Rape/Victim’s Right to Privacy – Victims of rape will have the power to keep their identity private under another bill approved by lawmakers this year. I was pleased to be the main sponsor of this legislation. The measure provides that identifying information regarding the victim will be treated as confidential upon a guilty plea or conviction sentencing of the defendant. It would not be open for inspection by members of the public, unless the victim waives the right to confidentiality.
Victims of rape often report they are afraid to come forward due to unwanted publicity regarding the crime. New technological advances like Facebook or blogs have provided forums for posting pictures and videos almost anywhere and instantly with little possibility of retrieving the electronic transmission.
The new law requires the district attorney general to inform the victims of their right to privacy. Nothing in the legislation can be used to deny access to the public part of this file, as long as the personal information is redacted.
The legislation was crafted in collaboration with law enforcement, media and victim’s rights groups, including the Tennessee Association of Chiefs of Police, Tennessee Press Association, Tennessee Bar Association, Tennessee Coalition to End Domestic and Sexual Abuse, Tennessee Association of Broadcasters, Tennessee Association of Criminal Defense Lawyers, District Attorneys General Conference and the Tennessee District Public Defenders Conference. Effective Date: April 25, 2014. Senate Bill 2254
Sex Offenders/Community Notification – Legislation was passed that aims to make it less appealing for those convicted of a sexual offense to move to Tennessee. The bill allows any county or city to establish a community notification system by a two-thirds vote of the local legislative body. This community notification system will notify certain residences, schools and child care facilities within that local government’s boundaries that a sexual offender resides or intends to live within a certain distance of such residences, schools and child care facilities. The bill follows similar laws in other states, including Alabama. Effective Date: April 21, 2014. Senate Bill 2398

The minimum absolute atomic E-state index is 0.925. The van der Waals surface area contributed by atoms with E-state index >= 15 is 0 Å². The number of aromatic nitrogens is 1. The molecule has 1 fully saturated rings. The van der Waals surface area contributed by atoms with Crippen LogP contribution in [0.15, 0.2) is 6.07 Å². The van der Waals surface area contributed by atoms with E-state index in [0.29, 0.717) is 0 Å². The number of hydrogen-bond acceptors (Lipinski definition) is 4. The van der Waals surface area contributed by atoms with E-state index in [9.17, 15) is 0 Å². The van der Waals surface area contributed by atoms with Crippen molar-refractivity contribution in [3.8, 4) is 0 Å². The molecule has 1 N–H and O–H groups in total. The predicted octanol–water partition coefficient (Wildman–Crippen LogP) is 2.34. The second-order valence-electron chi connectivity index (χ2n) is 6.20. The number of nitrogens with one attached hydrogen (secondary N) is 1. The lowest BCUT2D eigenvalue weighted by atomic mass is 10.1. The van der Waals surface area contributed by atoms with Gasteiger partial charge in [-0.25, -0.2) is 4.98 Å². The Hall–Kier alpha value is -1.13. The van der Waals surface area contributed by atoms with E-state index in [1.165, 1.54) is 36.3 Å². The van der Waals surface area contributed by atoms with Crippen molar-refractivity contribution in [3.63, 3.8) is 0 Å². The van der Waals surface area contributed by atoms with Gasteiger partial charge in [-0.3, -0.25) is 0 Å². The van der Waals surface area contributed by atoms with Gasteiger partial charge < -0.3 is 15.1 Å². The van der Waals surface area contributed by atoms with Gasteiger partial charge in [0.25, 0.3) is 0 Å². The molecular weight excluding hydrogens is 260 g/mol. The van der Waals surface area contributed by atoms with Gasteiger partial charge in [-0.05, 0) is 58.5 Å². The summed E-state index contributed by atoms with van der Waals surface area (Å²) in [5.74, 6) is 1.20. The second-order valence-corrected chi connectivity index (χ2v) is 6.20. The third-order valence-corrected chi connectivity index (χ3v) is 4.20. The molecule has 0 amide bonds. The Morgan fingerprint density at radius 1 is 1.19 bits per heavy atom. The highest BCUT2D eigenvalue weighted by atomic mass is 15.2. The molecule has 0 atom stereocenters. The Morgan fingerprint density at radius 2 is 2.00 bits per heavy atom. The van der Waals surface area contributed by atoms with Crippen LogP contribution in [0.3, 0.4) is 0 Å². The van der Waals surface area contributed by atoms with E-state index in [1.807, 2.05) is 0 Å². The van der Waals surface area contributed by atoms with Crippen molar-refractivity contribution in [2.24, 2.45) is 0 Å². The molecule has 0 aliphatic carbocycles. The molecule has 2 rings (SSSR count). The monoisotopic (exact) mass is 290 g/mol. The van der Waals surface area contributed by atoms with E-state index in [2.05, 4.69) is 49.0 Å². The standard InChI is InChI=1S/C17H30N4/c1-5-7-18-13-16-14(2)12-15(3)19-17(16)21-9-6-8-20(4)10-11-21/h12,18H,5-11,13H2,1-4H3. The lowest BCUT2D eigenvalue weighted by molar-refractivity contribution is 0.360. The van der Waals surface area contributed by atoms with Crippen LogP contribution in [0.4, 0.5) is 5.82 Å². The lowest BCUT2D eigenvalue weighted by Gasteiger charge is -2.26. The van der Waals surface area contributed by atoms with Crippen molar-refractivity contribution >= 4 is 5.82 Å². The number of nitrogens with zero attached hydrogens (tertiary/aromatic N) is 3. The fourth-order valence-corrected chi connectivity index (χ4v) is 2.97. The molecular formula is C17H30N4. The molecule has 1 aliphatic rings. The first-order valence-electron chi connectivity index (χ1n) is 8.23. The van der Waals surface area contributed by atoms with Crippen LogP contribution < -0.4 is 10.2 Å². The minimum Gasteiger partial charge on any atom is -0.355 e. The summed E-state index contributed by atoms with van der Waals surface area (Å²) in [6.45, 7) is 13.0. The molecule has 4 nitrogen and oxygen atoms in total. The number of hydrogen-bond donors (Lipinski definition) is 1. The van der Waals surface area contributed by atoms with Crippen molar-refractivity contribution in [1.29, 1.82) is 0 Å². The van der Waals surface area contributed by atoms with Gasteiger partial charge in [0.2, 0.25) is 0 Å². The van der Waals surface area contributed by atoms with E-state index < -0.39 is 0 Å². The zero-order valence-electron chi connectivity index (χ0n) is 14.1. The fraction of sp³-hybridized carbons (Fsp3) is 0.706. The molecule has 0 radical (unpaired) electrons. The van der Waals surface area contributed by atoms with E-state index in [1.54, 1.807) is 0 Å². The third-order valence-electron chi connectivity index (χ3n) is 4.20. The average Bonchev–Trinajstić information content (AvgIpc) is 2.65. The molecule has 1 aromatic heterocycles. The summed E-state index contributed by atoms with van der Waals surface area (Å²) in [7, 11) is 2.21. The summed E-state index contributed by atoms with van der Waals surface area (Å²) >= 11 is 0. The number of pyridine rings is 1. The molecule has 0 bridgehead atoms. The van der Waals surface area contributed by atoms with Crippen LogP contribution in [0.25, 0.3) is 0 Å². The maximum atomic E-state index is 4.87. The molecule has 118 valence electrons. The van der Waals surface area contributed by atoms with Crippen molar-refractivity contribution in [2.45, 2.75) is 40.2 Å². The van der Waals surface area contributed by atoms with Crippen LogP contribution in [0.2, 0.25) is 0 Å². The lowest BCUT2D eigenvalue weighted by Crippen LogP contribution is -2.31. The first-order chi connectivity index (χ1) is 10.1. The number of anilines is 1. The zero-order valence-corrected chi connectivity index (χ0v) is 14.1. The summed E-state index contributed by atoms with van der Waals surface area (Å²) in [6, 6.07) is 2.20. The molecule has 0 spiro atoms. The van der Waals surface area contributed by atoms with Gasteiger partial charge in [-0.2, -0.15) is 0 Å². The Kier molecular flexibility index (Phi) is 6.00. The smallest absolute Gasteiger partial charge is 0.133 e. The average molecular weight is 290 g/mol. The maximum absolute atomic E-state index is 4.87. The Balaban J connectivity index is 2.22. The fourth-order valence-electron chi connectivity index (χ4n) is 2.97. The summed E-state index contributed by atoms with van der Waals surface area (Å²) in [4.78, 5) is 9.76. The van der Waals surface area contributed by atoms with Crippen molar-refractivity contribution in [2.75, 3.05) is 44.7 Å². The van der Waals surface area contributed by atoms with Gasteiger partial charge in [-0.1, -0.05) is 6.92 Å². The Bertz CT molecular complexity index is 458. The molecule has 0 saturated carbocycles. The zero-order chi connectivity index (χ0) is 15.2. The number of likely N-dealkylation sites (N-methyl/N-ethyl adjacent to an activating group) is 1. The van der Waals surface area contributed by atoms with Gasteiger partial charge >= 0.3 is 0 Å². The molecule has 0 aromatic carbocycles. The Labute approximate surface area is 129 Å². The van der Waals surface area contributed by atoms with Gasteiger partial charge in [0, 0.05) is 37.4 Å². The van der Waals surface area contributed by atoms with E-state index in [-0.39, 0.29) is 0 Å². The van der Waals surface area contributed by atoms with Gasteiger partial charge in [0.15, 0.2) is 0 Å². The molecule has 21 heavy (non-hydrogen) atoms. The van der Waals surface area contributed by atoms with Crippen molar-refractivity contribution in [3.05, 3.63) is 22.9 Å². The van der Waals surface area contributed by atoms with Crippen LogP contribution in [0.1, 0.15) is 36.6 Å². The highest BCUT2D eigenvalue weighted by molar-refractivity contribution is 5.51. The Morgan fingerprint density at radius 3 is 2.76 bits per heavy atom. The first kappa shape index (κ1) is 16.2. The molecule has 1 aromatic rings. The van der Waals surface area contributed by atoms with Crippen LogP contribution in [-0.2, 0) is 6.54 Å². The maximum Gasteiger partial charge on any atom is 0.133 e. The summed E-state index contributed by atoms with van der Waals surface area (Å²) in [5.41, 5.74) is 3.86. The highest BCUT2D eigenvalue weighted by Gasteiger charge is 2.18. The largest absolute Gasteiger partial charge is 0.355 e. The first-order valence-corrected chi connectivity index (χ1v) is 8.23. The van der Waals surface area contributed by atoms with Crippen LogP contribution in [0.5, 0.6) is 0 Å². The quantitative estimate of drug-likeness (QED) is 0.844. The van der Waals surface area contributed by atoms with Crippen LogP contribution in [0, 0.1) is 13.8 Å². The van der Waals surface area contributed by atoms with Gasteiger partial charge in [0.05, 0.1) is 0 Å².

Sex Offenders/Restrictions — Similarly, the Legislature voted to help ensure Tennessee is not a destination for sex offenders as a result of having weaker laws than other states regarding work and residential restrictions. Tennessee law already has such restrictions for child sex offenders. This legislation prohibits any sexual offender, whose victim was an adult, from knowingly establishing a residence or to accept employment within 1,000 feet of any public, private or parochial school, licensed day care center, other child care facility, public park, playground, recreation center or athletic field available for use by the general public. Senate Bill 2090
Sex Offender Registry – State lawmakers also passed a law that deals with observation without consent. Currently, voyeurism without consent is a Class A misdemeanor, no matter how many times it occurs. This legislation places those who are convicted of the crime three or more times on the state’s Sexual Offender Registry. Senate Bill 2242
Sex Offenses/Children/Reporting – Legislation to help ensure child sex abuse is reported has passed. The bill adds to the list of individuals who must report any known or suspected child sex abuse to any authority figure at a community facility, including any facility used for recreation or social assemblies or for educational, religious, social, health or welfare purposes. Senate Bill 1131